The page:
NEWS

White Farmer Seeks Church Intervention Amidst Land 'Grabs' In Zim

Farmer says land grabs are 'immoral'.

08/07/2017 08:01 SAST | Updated 08/07/2017 08:07 SAST
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ZIMBABWE - MAY 17: Henry and Mandy Jackson's farmhouse on Bonnyvale on May 17, 2012 in Zimbabwe. Feature text available. (Photo by Gallo Images / Huisgenoot/You / Herman Scholtz)

A white former Zimbabwean farmer, Ben Freeth, has reportedly urged the International office of the Pentecostal Assemblies church in Canada to intervene, following fresh land grabs in the southern Africa country.

Freeth's colleague, white commercial farmer, Robert Smart, was forcefully removed from his property by armed police and a gang of President Robert Mugabe's ruling Zanu-PF party youths outside Rusape town last month.

The tobacco and maize grower was evicted from his Lesbury Farm, to reportedly pave the way for a presiding bishop of the Pentecostal Assemblies of Zimbabwe church, Trevor Manhanga.

Manhanga was said to have links with Mugabe's party.

According to New Zimbabwe, Freeth, who lost his own farm during the frosty land invasions in the early 2000s, said that the Smart family "bought the Lesbury farm and other farms in the Rusape district and developed them over the last 80 years".

Freeth said that during the sometimes violent land invasions, which started in 2000, the Smart family came to an agreement with the government to relinquish 90% of their 8 000 hectares of land and retained 700 hectares – of which only 120 hectares were arable.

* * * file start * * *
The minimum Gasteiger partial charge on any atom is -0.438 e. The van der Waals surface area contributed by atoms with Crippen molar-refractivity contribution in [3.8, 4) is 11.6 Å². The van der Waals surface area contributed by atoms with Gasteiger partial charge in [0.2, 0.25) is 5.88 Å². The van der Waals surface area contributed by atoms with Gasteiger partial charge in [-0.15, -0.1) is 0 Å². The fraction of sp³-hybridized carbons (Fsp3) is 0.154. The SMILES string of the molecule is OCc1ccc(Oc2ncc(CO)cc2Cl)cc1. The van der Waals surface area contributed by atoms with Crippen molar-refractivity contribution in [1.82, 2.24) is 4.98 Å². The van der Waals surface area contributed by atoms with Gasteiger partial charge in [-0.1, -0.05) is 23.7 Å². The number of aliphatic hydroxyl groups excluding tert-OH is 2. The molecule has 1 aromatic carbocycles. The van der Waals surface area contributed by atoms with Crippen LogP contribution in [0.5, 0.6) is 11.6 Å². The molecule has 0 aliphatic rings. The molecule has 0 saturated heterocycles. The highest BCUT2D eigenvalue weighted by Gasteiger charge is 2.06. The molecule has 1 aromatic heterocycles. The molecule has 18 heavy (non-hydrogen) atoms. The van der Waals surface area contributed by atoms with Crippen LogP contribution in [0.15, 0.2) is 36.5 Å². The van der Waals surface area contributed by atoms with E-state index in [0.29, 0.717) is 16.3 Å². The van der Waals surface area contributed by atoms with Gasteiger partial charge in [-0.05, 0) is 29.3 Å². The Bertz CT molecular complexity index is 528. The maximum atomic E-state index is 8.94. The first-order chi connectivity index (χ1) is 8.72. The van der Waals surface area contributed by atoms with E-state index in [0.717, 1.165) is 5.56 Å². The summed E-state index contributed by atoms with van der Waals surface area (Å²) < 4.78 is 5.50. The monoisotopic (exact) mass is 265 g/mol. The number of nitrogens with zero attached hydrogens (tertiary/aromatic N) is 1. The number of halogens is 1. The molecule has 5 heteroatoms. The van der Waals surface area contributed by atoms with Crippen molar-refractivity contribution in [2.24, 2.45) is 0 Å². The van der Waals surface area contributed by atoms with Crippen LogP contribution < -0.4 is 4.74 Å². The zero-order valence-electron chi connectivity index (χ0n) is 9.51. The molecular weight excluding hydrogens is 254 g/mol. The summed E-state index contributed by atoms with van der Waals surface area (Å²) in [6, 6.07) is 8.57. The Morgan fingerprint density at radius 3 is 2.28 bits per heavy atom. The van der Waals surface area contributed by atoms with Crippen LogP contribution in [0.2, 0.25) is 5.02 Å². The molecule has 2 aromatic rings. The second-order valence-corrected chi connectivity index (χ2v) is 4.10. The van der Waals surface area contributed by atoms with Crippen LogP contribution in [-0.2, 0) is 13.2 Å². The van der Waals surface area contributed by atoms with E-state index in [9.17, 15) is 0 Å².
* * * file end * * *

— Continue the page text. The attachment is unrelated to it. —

The family did not receive any compensation for the land they lost.

Freeth said Manhanga acted "immorally" after threatening the family with "Jambanja", a vicious strategy used throughout the 16 years of farm invasions to brutally evict farmers and their workers.

He said that the role of the church was "to be the moral conscience of the nation, and it needs to act immediately against Bishop Manhanga... We also call on the international office of the Pentecostal Assemblies church which is based in Canada to intervene in this crisis".

News24 reported recently that more than 150 farm workers had been rendered homeless following the violent eviction.

They appealed to Mugabe's government to allow their former employer to return to the farm, saying working at Lesbury Estates was their only source of livelihood. -- News24